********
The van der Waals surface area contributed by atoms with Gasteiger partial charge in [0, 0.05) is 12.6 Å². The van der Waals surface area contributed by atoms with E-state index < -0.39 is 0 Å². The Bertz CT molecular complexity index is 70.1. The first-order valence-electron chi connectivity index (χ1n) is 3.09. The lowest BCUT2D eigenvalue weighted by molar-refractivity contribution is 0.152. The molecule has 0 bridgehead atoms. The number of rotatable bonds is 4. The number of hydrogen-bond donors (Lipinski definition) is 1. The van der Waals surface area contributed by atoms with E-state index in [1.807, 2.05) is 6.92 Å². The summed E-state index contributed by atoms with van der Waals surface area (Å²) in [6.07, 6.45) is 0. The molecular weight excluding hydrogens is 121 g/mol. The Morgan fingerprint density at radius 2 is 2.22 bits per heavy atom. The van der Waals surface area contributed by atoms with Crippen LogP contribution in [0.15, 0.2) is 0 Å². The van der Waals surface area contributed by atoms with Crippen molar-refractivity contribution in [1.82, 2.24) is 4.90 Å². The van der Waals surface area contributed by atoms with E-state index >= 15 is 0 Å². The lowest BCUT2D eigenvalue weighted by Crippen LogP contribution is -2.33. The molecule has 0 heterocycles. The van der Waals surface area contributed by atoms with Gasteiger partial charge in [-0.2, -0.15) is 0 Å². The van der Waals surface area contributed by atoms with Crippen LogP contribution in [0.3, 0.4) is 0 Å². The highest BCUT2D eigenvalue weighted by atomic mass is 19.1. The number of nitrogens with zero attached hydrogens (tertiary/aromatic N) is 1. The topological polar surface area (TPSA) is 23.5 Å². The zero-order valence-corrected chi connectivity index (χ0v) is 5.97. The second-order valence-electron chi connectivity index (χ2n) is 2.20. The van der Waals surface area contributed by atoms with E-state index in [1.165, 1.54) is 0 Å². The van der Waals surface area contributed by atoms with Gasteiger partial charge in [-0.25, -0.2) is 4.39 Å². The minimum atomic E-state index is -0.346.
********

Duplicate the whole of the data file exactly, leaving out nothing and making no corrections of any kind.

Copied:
The van der Waals surface area contributed by atoms with Gasteiger partial charge in [0, 0.05) is 12.6 Å². The van der Waals surface area contributed by atoms with E-state index < -0.39 is 0 Å². The Bertz CT molecular complexity index is 70.1. The first-order valence-electron chi connectivity index (χ1n) is 3.09. The lowest BCUT2D eigenvalue weighted by molar-refractivity contribution is 0.152. The molecule has 0 bridgehead atoms. The number of rotatable bonds is 4. The number of hydrogen-bond donors (Lipinski definition) is 1. The van der Waals surface area contributed by atoms with E-state index in [1.807, 2.05) is 6.92 Å². The summed E-state index contributed by atoms with van der Waals surface area (Å²) in [6.07, 6.45) is 0. The molecular weight excluding hydrogens is 121 g/mol. The Morgan fingerprint density at radius 2 is 2.22 bits per heavy atom. The van der Waals surface area contributed by atoms with Crippen LogP contribution in [0.15, 0.2) is 0 Å². The van der Waals surface area contributed by atoms with Crippen molar-refractivity contribution in [1.82, 2.24) is 4.90 Å². The van der Waals surface area contributed by atoms with E-state index >= 15 is 0 Å². The lowest BCUT2D eigenvalue weighted by Crippen LogP contribution is -2.33. The molecule has 0 heterocycles. The van der Waals surface area contributed by atoms with Gasteiger partial charge in [-0.2, -0.15) is 0 Å². The van der Waals surface area contributed by atoms with Crippen LogP contribution in [0.3, 0.4) is 0 Å². The highest BCUT2D eigenvalue weighted by atomic mass is 19.1. The number of nitrogens with zero attached hydrogens (tertiary/aromatic N) is 1. The topological polar surface area (TPSA) is 23.5 Å². The zero-order valence-corrected chi connectivity index (χ0v) is 5.97. The second-order valence-electron chi connectivity index (χ2n) is 2.20. The van der Waals surface area contributed by atoms with E-state index in [1.165, 1.54) is 0 Å². The van der Waals surface area contributed by atoms with Gasteiger partial charge in [-0.25, -0.2) is 4.39 Å². The minimum atomic E-state index is -0.346.